Tthe role of low-grade inflammation in glaucoma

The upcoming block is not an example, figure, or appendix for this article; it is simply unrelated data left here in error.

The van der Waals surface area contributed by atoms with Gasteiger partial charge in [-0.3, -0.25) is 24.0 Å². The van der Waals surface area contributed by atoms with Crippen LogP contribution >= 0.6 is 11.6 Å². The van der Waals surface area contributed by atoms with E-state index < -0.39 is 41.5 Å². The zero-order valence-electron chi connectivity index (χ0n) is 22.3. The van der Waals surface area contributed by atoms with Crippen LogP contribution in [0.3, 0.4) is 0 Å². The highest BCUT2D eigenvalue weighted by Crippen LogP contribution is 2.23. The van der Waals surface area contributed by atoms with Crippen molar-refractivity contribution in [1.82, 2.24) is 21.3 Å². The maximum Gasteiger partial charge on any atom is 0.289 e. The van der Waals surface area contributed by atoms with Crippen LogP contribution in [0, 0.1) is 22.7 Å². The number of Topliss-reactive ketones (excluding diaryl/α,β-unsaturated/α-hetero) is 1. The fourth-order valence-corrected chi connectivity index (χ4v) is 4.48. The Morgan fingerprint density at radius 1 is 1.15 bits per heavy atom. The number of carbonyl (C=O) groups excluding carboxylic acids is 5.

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Glaucoma has been associated with low-grade inflammation. The exact role of inflammatory processes in the pathophysiology of various types of glaucoma is, however, unclear. In addition, few in vivo studies have provided direct evidence for inflammatory processes in glaucoma. Disturbed auto regulation has been shown to increase the levels of Endothelin-1 (ET-1) and/or nitric oxide (NO) thereby causing inflammation by either inducing ischemia or oxidative stress. Evidence has furthermore revealed a diminished Müller cell ability to remove excess glutamate in the synaptic cleft in response to vascular dysregulation. This in turn causes glutamate excitotoxicity with a hyperstimulation of the NMDA receptor. Activation of NMDA-receptors has been shown to induce TNF-α production in the Müller cells, indirectly causing RGC death through TNF-α stimulation of TNF-α receptor 1 on RGC. Specifically, this aspect of RGC death rise the possible involvement of low-grade inflammation as an important factor in the metabolic and excitotoxic intradependance between Müller cells and RGC. The current knowledge of low-grade inflammatory changes in glaucoma and ideas on possible future targets for pharmaceutical intervention in glaucoma will be discussed

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